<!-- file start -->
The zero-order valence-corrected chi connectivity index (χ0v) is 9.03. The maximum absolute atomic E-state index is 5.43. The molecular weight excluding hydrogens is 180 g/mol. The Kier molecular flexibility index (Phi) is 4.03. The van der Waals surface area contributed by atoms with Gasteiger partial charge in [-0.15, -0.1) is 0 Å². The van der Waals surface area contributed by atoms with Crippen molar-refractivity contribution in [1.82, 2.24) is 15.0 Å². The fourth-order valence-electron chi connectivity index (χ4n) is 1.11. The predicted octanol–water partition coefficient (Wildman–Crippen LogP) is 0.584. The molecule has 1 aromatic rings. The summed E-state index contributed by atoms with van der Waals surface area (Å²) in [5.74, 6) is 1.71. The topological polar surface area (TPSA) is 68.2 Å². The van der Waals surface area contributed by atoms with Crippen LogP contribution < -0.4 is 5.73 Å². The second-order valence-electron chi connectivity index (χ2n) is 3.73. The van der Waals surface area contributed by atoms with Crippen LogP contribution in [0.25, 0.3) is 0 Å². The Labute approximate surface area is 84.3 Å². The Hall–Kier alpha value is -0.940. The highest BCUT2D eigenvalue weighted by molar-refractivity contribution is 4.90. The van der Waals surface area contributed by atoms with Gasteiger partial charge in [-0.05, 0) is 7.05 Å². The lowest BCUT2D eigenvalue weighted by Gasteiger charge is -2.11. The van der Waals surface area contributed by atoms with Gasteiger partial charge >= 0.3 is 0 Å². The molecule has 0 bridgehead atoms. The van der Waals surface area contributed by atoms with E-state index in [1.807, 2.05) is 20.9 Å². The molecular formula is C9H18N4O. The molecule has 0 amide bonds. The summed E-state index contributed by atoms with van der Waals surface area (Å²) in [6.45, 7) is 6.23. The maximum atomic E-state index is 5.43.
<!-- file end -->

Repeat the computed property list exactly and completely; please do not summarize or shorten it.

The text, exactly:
The zero-order valence-corrected chi connectivity index (χ0v) is 9.03. The maximum absolute atomic E-state index is 5.43. The molecular weight excluding hydrogens is 180 g/mol. The Kier molecular flexibility index (Phi) is 4.03. The van der Waals surface area contributed by atoms with Gasteiger partial charge in [-0.15, -0.1) is 0 Å². The van der Waals surface area contributed by atoms with Crippen molar-refractivity contribution in [1.82, 2.24) is 15.0 Å². The fourth-order valence-electron chi connectivity index (χ4n) is 1.11. The predicted octanol–water partition coefficient (Wildman–Crippen LogP) is 0.584. The molecule has 1 aromatic rings. The summed E-state index contributed by atoms with van der Waals surface area (Å²) in [5.74, 6) is 1.71. The topological polar surface area (TPSA) is 68.2 Å². The van der Waals surface area contributed by atoms with Crippen LogP contribution < -0.4 is 5.73 Å². The second-order valence-electron chi connectivity index (χ2n) is 3.73. The van der Waals surface area contributed by atoms with Crippen LogP contribution in [0.25, 0.3) is 0 Å². The Labute approximate surface area is 84.3 Å². The Hall–Kier alpha value is -0.940. The highest BCUT2D eigenvalue weighted by molar-refractivity contribution is 4.90. The van der Waals surface area contributed by atoms with Gasteiger partial charge in [-0.05, 0) is 7.05 Å². The lowest BCUT2D eigenvalue weighted by Gasteiger charge is -2.11. The van der Waals surface area contributed by atoms with Gasteiger partial charge >= 0.3 is 0 Å². The molecule has 0 bridgehead atoms. The van der Waals surface area contributed by atoms with E-state index in [1.807, 2.05) is 20.9 Å². The molecular formula is C9H18N4O. The molecule has 0 amide bonds. The summed E-state index contributed by atoms with van der Waals surface area (Å²) in [6.45, 7) is 6.23. The maximum atomic E-state index is 5.43.